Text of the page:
This recipe can be used during the Feast of Unleavened Bread.
Move an oven rack near the top of oven and preheat oven to 475 degrees F (245 degrees C). Preheat a heavy baking sheet in the oven.
Dust a clean work surface and a rolling pin with 1 teaspoon flour, or as needed. Place 1 cup of flour into a mixing bowl; set a timer for about 16 minutes (18 minutes maximum). Start the timer; pour the water, about 1 tablespoon at a time, into the flour. Stir the water and flour together with a fork until the dough forms a rough ball, remove the dough to the prepared work surface, knead rapidly and firmly until smooth, about 30 seconds to 1 minute.
Divide the dough into four equal pieces; cut each piece in half again to get 8 pieces total. Swiftly roll each piece into a ball. Roll each piece of dough out into a 5-inch pancake, dusting the top and rolling pin with flour as needed. Gradually roll the pancakes out to a size of about 8 inches, increasing the size of each by about 1 inch, then letting the dough rest for a few seconds before rolling again to the finished size. Roll from the center out. The bread rounds should be very thin. Using a fork, quickly pierce each bread about 25 times, all over, to prevent rising. The holes should go completely through the bread. Flip the bread over, and pierce each piece another 25 times with the fork.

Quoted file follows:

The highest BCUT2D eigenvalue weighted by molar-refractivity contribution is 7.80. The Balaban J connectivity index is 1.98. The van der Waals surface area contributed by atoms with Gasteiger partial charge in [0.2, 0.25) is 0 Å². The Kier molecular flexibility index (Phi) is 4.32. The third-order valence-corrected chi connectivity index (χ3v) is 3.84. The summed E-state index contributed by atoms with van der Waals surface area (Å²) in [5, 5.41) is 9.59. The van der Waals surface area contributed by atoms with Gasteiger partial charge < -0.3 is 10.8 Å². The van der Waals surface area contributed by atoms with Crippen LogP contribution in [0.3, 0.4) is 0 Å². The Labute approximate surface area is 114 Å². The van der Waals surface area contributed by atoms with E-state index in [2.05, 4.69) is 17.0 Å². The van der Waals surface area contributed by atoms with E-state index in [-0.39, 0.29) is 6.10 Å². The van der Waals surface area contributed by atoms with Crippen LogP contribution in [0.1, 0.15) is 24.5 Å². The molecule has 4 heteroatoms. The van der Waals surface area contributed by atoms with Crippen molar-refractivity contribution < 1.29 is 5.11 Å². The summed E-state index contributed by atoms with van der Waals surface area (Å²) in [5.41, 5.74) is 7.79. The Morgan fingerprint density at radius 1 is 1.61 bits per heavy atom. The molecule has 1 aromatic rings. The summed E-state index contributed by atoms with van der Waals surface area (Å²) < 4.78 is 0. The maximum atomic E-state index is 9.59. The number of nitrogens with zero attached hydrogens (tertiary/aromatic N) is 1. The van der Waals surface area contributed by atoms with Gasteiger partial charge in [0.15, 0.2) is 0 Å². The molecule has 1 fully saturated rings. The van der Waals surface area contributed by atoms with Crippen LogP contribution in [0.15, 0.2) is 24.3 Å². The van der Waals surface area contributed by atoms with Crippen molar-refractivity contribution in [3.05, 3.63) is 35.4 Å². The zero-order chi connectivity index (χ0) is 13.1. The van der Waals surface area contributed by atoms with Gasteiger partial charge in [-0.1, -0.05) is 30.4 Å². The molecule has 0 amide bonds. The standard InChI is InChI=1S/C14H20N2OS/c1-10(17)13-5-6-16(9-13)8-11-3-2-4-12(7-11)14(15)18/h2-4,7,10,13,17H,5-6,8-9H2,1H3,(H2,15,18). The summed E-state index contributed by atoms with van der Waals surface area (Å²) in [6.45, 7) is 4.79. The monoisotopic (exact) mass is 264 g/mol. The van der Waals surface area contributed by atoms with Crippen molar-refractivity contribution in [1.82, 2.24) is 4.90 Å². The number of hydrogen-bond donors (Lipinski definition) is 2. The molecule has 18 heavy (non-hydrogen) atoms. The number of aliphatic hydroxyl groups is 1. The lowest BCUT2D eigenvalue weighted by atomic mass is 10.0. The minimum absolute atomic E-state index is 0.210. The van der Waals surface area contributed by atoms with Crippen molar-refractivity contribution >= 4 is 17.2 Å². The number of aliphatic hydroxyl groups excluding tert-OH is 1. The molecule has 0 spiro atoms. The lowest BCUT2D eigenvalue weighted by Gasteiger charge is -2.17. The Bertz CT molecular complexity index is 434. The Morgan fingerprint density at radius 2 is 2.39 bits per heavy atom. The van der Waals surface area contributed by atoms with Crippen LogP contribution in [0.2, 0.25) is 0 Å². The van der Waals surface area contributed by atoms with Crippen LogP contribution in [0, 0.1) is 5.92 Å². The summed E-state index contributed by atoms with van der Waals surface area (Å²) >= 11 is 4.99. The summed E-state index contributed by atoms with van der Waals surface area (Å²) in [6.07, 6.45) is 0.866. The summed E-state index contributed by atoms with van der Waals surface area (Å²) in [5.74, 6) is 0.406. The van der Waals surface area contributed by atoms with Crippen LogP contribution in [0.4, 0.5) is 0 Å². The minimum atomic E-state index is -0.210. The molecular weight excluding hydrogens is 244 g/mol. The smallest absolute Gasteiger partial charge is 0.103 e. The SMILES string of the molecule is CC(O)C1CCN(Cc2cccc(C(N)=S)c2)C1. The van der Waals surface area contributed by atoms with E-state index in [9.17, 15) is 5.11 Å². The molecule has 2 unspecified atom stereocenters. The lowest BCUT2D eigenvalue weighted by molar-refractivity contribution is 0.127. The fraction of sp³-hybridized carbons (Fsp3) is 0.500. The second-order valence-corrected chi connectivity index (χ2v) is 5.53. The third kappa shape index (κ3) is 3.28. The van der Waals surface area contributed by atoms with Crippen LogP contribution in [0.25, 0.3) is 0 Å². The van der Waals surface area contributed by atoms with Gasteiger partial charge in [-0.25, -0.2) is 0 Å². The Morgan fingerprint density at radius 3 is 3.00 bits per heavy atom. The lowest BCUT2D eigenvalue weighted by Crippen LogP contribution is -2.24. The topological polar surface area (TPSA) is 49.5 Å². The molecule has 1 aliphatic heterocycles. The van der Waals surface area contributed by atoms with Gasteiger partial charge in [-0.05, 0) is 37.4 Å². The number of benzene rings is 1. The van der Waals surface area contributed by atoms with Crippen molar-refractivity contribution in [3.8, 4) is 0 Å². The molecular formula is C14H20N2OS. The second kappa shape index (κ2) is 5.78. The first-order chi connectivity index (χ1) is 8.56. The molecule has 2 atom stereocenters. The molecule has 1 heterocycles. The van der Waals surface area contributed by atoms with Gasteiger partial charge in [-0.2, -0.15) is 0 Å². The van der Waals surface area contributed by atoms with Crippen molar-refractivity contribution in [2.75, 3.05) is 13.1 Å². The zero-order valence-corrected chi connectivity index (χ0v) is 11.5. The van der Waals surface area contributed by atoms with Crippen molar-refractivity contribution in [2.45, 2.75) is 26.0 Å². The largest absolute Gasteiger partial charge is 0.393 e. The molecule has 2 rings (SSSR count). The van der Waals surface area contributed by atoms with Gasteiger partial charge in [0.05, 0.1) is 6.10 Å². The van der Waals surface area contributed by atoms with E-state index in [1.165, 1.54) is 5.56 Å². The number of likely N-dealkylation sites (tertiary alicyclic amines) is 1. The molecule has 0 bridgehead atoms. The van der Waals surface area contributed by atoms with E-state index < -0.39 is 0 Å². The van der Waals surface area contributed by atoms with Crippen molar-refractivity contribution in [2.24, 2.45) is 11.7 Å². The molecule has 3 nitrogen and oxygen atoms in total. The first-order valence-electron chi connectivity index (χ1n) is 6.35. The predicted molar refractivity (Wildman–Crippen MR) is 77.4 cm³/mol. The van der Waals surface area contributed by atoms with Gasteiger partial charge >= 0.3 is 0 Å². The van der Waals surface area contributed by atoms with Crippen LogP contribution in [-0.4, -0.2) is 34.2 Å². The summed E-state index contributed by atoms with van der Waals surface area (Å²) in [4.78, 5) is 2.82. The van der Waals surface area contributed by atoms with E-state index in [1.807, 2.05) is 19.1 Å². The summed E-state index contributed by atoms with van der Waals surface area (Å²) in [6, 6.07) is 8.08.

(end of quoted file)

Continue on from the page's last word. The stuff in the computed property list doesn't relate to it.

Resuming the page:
With at least 5 minutes left on the timer, remove the hot baking sheet from the preheated oven, and place the rounds onto the baking sheet. Place the baking sheet onto the rack near the top of the oven, and bake for 2 minutes; turn the breads over and bake an additional 2 minutes, until the matzot are lightly browned and crisp.
Transfer to a wire rack to cool. Lightly anoint each matzah with olive oil, using a brush, and sprinkle generously with salt.
Per Serving: 63 calories; protein 1.6g; carbohydrates 12.2g; fat 0.8g; sodium 120.6mg.
The best flavour of the flour can make a real deal to your bread. Different makers do vary. Extra-strong or Canadian flours, which are naturally higher in gluten, may give you a better rise than standard bread flours – especially if you’re make wholemeal bread , which not always getting bigger as well as white bread.
To made this in a dough , add all the menus to your breadmaker and follow the manufacturer’s instructions.
A dough’s first rising can be make in the fridge 24 hours . This slows down the time it takes to rise to double its size, giving it a deeper flavour. It’s also a great timesaver , as you can start it night before , then clear it off the next day.